In the late 1800’s ice hockey was gaining in popularity thoughout North America, especially in Canada, as well as in some northern U.S cities, where it had been introduced as much by Canadian students studying at U.S. universities as any other sources.
It was on March 18, 1892, that the idea that various Canadian teams should compete for a single trophy and under relatively uniform rules, there still being no codified national rule book.
Lord Stanley of Preston, Canada’s Governor-General at the time proposed the idea and had the trophy cup purchased at a silversmith’s in London, England for ten guineas (very roughly worth about C$1500 today)
Letter from Lord Stanley
It was originally known as the Dominion Hockey Challenge Cup, with the rules for teams vying for the cup changing. Originally a trophy for amateur clubs, in 1910 it became a trophy for professional teams. In 1915, only the winners of the then two professional leagues, the National Hockey Association and the Pacific Coast Hockey Association decided that their two winning teams would contest for the “national” trophy.
It became an “international” professional trophy when an American team, joined the the Pacific league in 1914, A new league, the Western Canada Hockey league joined the trophy contest making it a three-way affair from 1922-25 when the Pacific and western leagues merged. In 1926, the single National Hockey League (formed in 1917) obtained exclusive control of the Stanley Cup and added three more American teams to the league.
Over the decades as the cup has been won by various teams and had members names engraved, the cup design has also been changed. This was a question of space. Getting out of hand in terms of size, bands are now retired to the Hockey Hall of Fame as they are superceeded by newer winners.
The cup now revered by hockey players and fans, was not always shown that level of respect.
In 1905 members of the winning Ottawa Silver Seven, who had been out celebrating their victory decided it would be a good idea to test its qualities as a football and it was subsequently booted off a bridge onto Ottawa’s frozen (Rideau) canal where it remained all night, It was only the next day when sober heads prevailed that someone went to see if it was still there, Luckily it was.
In 1907, the celebrating Montreal Wanderers forgot the cup at a photographers house where they had gone to get photos documenting their victory. The happily left the house but forget to take the cup with them. The photographer’s mother ended up using it as a flower pot for a few months until someone remembered where they might have left it.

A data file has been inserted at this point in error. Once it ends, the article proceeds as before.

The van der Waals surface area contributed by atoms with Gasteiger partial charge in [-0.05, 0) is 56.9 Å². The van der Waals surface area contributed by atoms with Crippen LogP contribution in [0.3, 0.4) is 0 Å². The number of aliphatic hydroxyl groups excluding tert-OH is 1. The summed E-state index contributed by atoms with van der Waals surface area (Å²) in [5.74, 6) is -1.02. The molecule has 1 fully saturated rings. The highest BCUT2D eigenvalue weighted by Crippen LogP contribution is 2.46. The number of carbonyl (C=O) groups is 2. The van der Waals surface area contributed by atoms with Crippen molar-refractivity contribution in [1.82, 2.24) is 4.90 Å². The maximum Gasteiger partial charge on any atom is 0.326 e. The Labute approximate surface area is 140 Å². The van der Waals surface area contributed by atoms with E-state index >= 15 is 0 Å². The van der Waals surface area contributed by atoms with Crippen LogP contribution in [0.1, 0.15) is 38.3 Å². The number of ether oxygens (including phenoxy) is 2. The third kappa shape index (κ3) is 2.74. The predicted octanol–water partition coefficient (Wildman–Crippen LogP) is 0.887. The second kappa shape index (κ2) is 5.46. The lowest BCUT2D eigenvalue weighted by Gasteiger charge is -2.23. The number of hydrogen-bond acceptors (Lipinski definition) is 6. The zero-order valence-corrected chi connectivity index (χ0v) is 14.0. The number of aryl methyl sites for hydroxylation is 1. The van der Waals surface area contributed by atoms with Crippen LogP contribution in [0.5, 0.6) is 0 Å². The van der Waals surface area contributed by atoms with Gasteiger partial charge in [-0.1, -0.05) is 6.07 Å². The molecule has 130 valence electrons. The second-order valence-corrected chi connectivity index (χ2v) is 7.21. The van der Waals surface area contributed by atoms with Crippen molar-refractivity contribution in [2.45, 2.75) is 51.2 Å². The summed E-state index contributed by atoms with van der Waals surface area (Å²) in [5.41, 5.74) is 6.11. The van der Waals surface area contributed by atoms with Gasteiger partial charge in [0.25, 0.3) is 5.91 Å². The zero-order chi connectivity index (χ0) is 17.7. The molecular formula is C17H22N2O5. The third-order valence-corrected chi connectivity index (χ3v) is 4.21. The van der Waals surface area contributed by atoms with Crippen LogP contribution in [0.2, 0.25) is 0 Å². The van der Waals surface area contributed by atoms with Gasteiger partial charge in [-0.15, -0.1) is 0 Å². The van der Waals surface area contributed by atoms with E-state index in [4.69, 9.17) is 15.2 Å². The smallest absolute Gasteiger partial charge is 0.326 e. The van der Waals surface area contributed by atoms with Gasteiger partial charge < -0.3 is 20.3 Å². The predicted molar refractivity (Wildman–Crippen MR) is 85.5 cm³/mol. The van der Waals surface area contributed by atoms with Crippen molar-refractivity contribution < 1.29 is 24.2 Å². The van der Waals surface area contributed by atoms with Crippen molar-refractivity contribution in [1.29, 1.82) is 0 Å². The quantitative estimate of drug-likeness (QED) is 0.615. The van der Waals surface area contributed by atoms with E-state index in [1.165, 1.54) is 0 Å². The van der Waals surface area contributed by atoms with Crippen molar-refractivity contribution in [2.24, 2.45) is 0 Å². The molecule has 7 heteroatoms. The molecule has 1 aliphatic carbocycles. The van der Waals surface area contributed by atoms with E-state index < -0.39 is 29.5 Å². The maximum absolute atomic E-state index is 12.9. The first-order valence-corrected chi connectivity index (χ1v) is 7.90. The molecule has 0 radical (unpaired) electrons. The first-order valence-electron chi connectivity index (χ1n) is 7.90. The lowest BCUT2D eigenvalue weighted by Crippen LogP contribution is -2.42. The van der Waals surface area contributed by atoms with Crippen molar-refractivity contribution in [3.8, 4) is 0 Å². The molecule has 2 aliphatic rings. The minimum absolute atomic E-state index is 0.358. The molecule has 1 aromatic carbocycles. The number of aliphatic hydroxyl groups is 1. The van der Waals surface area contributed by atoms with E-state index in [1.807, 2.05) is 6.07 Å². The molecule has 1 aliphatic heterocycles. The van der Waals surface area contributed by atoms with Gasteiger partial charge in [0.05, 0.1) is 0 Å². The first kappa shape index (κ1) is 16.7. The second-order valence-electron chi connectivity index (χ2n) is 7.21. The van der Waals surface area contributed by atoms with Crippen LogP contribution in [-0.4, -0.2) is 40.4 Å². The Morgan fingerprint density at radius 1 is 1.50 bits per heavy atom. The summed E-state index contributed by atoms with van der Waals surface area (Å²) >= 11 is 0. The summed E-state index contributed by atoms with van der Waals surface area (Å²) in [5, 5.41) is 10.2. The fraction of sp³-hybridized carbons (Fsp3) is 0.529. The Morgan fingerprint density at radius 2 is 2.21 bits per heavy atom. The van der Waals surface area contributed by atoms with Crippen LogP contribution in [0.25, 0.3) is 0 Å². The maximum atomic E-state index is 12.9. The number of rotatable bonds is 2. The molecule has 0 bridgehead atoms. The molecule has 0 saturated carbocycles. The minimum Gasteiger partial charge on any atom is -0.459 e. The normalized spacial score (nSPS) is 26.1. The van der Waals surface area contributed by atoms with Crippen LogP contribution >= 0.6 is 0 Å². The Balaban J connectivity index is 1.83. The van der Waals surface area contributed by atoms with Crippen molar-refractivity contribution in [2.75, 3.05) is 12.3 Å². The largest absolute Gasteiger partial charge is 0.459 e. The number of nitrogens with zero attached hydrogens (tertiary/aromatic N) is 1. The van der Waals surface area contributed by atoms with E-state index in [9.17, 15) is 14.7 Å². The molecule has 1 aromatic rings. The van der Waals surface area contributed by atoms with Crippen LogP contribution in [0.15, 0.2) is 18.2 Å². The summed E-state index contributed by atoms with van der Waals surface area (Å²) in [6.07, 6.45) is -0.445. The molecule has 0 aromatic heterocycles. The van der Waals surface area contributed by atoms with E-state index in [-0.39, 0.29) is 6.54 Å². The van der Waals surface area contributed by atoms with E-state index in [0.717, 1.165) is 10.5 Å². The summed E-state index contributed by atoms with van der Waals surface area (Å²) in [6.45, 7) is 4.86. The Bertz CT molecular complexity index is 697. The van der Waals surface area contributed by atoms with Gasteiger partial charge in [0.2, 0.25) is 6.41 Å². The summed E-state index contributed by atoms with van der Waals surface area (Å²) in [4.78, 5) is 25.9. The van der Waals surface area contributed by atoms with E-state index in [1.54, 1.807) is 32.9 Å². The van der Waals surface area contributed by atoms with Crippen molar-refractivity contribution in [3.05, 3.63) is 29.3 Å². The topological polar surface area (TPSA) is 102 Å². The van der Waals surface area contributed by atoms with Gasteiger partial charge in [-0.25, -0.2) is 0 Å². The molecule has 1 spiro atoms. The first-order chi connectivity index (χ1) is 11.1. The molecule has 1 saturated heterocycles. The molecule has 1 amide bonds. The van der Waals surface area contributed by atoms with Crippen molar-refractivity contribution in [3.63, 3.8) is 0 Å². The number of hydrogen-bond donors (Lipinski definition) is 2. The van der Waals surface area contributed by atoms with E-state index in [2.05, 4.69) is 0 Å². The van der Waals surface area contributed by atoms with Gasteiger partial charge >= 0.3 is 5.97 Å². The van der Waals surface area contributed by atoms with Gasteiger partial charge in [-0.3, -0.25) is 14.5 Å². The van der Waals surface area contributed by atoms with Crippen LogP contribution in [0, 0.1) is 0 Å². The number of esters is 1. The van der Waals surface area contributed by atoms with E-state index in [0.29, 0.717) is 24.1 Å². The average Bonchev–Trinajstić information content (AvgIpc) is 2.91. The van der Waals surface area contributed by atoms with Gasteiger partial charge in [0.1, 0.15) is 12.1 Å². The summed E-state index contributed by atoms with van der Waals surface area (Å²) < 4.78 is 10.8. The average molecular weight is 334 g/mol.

In 1924, the Montreal Canadiens, on their way to a victory party, accidently left it in a snow bank for a few hours after they had to change a flat tire on their car.
In 1962, the cup was in a display case at the Chicago Stadium during the playoffs. A Montreal fan quietly took the cup from its display case and almost made it out before being stopped, Asked where he was going with it, he replied, “ I wanted to take it to Montreal..where it belongs”.
That year the original bowl and collar were put in the hockey hall of fame and replaced, but in 1970 the collar was stolen. It was found seven years later due to an anonymous tip to police who found it in the back room of a Toronto cleaning store.
Another theft attempt in 1977 was thwarted by keen eyed Hall of Fame staff who approached some suspiciously acting individuals carrying a large gym bag near the display of the cup. They ran off but police got them and found floor plans of the Hall of Fame and some equipment that could be used to steal the trophy. It turned out they were Universite de Montreal students involved in a scavenger hunt. They weren’t charged.
The last “theft” was a prank by Montreal star forward Guy Lafleur in 1979 who quietly put the cup in his car after a victory parade in the city. He then drove to his home town of Thurso where he put the cup on display outside for family, friends, and residents of Thurso, Quebec. He returned it the next day to frantic officials who had been madly searching for it. He was not punished but very firmly told not to do that again.
In 1996, Colorado Avalanche defenceman Sylvain Lefevre christened his child in the cup.
Over the years there have been many players whose names have been misspelled, only a limited few have had their names corrected.
The Stanley Cup meanwhile has been taken by various winners and winning teams to Canada’s Parliament, the White House, and the Kremlin and toured at least 24 countries, including a trip to the Canadian Forces base in Kandahar during the war in Arghanistan